For some it’s going to workout just great. And yay! otherwise we’d have presidents, doctors, surgeons, military strategists, etc. at the expense of emotionally healthy children. But the fact that some families will carry on with these dynamics is great! Just don’t preach it as the ultimate way to do things right. Just like staying at home will drive someone nuts and make for a worse off child than one with loving caregivers and a peaceful environment.

      Maybe Sheryl will be successful at home and at work. Maybe she will raise kids like Chua; children that praise and take inspiration from the parents. I can’t be Sandberg and I can only offer my best to my kid. My best right now stems from work that isn’t so ambitious but I go home and sit on the porch in a big fluffy chair and hold him and we count cars go by.

      • barefootmommy
        barefootmommy says:

        Do you have kids of your own? Your husband may change his mind then. My husband was largely raised by others as well, and is also very well adjusted emotionally and cool headed. But once we had kids he realized how much he actually missed out on, and he tells me practically every day he is so thankful I can be at home with them 100% of the time.

  3. Mary
    Mary says:

    I feel where you are. I’m writing about it too right now, how I think I’ll just let my writing being a hobby (keep it a few minutes here and there and do full time when my kids are older) and be a total homeschooler instead to my kids – a professional mom. How parents should do it too, because it’s sad that kids don’t have the best – for us parents it’s only a season and a great break. I’m as happy this way. Maybe more, because we don’t have to think about another career much. Just when we need to vent or say something important. I think most of us could really use not being busy all the time to appreciate our life, our kids, what we have…

    Thanks for your articles they helped opting out. xo

    • barefootmommy
      barefootmommy says:

      Well said!! This is where I am right now – Professional Motherhood. And boy is it rewarding.

  4. Daniel Baskin
    Daniel Baskin says:

    As a teacher, if you want obedience, then you must be consistent. To be perfectly consistent, some questions cannot be addressed (by you or students).

    If you are willing to scarily sacrifice obedience in exchange for allowing questions, then you must be inconsistent, and you must adapt constantly when inconvenient answers arise from dangerous questions.

  5. karelys
    karelys says:

    I’ve heard and read reviews of these super famous parenting books that made a splash when they came out.

    I noticed that some would say “strict schedules! babies need strict schedules or you’ll ruin them!” while the others would scream that having strict schedules for babies/children is like torture and those parents hate their kids and should never have ventured into parenthood anyway and that doing things the tribal way is the only way to go.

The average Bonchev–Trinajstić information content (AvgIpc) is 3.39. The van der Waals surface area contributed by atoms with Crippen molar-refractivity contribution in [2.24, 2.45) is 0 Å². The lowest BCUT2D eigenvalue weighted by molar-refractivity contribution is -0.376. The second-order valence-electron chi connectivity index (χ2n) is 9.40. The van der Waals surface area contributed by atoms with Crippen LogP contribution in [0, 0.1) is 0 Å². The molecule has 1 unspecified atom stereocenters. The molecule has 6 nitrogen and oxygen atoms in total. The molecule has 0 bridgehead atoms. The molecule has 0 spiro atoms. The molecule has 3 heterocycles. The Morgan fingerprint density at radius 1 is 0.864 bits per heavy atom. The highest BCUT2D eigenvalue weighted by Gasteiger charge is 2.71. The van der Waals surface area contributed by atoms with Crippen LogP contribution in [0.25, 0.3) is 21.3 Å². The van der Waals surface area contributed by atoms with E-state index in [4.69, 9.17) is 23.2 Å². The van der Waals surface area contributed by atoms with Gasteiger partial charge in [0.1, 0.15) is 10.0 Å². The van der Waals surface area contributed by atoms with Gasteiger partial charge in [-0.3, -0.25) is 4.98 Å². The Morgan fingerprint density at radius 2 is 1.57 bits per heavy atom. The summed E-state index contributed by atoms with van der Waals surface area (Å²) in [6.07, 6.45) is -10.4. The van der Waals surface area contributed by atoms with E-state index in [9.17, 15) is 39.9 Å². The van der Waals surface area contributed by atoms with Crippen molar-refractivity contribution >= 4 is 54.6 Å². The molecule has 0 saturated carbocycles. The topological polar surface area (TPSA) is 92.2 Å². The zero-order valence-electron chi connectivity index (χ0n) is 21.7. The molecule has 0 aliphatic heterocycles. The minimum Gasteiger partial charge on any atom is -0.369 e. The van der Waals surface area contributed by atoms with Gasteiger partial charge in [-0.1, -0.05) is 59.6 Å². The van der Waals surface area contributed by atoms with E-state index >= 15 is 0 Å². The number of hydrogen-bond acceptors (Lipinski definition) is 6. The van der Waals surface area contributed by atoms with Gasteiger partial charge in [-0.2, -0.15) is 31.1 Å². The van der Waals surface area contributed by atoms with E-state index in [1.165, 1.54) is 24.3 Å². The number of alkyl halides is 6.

I got to think that whoever writes those ridiculous books is writing them from their own perspective and what makes sense and is good for them. Because a parent that really needs structure and predictability is going to die and be a horrible parent without it. And vice versa. So it makes sense to them to do that.

    Same with consistency. Or inconsistency.

    One of the biggest things that thwarted my view of life from a young age was to see my parents stand firm on a point of view or thought process that was dying out because new evidence was surfacing that said such viewpoint was wrong or no longer applied well to life. But they wanted so bad to be right otherwise everything that leaned on it or was built on it would falter, maybe crumble down.

    I doubt it. I think it’d be fine if they made themselves vulnerable to us and show us how they were working things out. How it was ok to not be consistent if you were consistent on certain specific things; like how they would love us unconditionally.

    When I went through my own crisis I had no idea that it was normal to one day make perfect sense out of a viewpoint (Lean In!!! don’t quit before you quit!) and then the next day be completely for the opposite (Whatever Cheryl! I don’t even want to be in Corporate America’s Hall of Fame!). I had no idea how to feel normal. I had no idea how to sit on it. So I freaked out.

    Same with my marriage.

    Until I figured that, whatever man! it’s totally normal.

    Some days I think it’s ok to fight in front of the kids so they will know it’s normal and that people work through it and come to an agreement. Also, that it’s NOT normal at all to have passionate opinions and fight totally calm and not call each other names or at least want to really bad.

    Then the next day I think that it’s a horrible idea because it creates an environment of stress and yadayada.